Saturday, July 17, 2010

thoughts after viewing Formosa Betrayed

I've been looking forward to viewing the film Formosa Betrayed for several months. It came out on DVD this week and arrived in our mail box today. Lucky for us, Nana and Papa agreed to some Hannah time so we could have a movie tonight here at home.

Here's the trailer if you'd like to see what it is about.

Going into the film, I knew that the reviews weren't so hot of the storyline, but that's okay. Watching what it was like to live during white terror in Taiwan... the longest period of martial law in the world... was what it was all about for me. I've read about the 228 massacre before, but it never really sunk in for me that it was ILLEGAL just to talk about the incident. I try to imagine myself as a Taiwanese in the late 1940s, watching these KMT mainlanders take over my homeland, murder my neighbors who appear as through they are an intellectual and might start a political uprising, demand that my children learn Mandarin in school and are punished when they speak Taiwanese... wow. That's a lot to chew on.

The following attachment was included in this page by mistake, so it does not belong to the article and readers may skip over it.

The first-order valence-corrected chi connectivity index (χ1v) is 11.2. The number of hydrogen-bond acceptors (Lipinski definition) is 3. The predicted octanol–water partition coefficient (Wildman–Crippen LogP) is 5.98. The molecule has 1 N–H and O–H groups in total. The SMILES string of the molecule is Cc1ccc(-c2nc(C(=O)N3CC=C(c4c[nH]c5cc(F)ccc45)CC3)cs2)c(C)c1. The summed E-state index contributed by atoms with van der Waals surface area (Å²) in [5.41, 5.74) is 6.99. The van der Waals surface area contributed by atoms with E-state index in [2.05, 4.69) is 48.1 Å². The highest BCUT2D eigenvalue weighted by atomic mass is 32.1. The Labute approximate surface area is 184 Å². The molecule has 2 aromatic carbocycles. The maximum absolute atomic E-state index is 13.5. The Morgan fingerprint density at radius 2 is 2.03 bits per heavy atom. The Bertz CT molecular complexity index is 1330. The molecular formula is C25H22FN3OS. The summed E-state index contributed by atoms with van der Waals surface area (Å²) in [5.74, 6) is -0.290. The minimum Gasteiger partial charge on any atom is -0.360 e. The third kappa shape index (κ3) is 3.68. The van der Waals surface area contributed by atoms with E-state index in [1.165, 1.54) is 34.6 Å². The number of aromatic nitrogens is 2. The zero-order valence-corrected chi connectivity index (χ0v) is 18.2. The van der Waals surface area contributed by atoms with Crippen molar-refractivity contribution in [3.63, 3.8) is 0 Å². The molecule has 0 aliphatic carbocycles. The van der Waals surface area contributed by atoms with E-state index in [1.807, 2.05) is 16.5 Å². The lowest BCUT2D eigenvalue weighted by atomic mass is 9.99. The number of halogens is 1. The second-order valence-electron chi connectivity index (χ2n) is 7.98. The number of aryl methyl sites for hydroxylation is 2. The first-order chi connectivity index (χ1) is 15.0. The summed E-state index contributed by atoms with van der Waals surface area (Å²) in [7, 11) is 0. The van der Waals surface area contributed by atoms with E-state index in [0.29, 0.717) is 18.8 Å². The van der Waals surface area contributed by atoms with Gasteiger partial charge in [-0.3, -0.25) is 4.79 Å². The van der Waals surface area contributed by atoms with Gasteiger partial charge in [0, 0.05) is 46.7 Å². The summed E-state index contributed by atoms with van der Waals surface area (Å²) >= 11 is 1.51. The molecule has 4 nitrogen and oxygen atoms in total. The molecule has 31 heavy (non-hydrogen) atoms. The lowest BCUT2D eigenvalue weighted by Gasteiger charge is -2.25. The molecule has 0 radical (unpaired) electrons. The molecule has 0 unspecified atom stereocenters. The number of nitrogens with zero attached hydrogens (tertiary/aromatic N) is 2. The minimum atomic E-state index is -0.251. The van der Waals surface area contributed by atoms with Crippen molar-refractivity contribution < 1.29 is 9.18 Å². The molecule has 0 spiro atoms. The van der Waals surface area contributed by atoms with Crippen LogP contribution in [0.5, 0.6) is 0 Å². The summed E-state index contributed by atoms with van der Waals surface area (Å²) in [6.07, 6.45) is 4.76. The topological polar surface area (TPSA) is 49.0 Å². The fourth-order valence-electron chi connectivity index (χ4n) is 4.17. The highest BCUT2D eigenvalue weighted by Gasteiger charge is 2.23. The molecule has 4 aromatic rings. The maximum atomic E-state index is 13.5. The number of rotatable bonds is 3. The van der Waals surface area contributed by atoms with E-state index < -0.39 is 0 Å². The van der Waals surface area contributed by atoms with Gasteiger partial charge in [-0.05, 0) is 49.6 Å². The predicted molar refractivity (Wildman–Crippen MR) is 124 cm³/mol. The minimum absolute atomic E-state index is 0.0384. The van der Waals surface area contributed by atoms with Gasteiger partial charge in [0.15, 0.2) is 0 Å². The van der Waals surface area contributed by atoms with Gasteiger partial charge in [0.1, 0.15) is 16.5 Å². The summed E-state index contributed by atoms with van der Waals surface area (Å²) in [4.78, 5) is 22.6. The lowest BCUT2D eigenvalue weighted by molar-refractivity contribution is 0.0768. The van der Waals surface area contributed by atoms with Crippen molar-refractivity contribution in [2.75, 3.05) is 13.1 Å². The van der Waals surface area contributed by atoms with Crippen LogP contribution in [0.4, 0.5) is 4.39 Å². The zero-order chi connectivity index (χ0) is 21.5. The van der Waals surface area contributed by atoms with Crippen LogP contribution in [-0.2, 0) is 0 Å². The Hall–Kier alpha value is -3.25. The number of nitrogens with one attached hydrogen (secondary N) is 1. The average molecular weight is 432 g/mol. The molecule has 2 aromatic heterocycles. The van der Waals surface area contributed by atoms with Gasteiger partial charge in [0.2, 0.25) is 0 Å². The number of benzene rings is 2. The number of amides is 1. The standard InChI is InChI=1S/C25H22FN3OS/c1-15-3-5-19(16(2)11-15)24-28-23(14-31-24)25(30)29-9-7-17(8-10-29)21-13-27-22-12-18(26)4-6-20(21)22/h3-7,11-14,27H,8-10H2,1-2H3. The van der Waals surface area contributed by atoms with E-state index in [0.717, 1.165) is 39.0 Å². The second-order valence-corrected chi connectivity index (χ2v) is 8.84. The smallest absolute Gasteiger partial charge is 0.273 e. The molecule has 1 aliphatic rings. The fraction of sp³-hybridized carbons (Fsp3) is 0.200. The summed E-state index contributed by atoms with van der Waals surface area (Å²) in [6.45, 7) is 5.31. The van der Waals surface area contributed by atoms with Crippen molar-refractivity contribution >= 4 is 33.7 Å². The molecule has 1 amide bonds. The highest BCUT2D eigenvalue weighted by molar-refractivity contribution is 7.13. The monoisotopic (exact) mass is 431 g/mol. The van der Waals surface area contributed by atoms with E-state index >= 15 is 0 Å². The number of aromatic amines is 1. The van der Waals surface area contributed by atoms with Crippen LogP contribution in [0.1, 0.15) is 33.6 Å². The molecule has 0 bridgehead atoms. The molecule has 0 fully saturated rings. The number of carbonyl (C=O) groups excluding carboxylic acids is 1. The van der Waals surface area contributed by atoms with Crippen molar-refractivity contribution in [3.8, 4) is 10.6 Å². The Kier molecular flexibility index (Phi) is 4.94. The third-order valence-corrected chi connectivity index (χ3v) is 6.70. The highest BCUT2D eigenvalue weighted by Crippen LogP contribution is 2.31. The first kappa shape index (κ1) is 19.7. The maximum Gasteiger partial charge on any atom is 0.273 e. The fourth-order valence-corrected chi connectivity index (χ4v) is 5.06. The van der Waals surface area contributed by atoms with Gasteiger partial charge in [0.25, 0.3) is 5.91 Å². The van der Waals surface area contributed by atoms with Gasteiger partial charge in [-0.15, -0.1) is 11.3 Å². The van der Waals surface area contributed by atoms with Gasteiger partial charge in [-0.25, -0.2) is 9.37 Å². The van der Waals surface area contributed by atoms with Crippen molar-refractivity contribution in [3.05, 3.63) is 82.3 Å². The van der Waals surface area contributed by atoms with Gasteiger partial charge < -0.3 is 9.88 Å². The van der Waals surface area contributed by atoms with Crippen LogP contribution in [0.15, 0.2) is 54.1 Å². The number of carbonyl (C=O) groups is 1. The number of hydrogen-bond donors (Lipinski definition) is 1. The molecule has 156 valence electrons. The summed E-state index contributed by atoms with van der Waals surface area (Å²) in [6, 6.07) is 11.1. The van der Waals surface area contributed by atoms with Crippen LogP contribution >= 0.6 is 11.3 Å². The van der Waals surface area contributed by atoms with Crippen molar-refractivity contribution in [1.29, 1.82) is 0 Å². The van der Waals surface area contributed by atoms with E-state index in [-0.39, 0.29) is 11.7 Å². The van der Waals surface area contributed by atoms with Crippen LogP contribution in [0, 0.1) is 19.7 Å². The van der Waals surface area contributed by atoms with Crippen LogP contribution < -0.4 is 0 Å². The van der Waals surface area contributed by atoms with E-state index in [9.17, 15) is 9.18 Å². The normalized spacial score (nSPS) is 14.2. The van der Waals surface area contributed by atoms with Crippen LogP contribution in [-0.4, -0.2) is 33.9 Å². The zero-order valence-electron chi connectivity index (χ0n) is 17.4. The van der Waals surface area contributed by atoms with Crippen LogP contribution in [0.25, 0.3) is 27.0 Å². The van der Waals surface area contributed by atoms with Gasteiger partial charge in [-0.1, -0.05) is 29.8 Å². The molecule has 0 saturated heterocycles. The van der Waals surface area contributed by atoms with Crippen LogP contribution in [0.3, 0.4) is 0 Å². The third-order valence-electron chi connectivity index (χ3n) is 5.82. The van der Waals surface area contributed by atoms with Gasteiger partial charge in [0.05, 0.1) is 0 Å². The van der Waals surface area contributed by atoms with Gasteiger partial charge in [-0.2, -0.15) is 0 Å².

In summary, the movie wasn't bad. It just wasn't really good. The jumping around of the timeline threw me off a bit. I valued the film for highlighting the history of white terror by the KMT during the years of martial law in Taiwan.

ADDED 7/20/10: Be sure to read Mama Shoe's comment on this post.


  1. Hi Sarah! Just wanted to chirp in and say hello (I've visited a few times admiring your photography, but haven't said hello yet.)

    The whole 228 incident was so shocking, not just because of the unimaginable tragedy but also the silence. I was born in Taiwan and spent my first 8 years there, but I've never heard of 228 until ten years ago, and I was even more shocked that my parents, my extended family all knew people who were kidnapped and killed. It affected everyone but nobody talked about it.

    Your post brought back some memories: as a child I do remember my parents being very cautious and fearful of the gov't. I also remember being in first grade, and was required to speak only Mandarin, and those students who "slipped" in Taiwanese were punished.

    Thanks for speaking about this.

  2. Yes, thank you for passing along the info and your thoughts. It is amazing that people had to live (or die) through this. We have so many freedoms!


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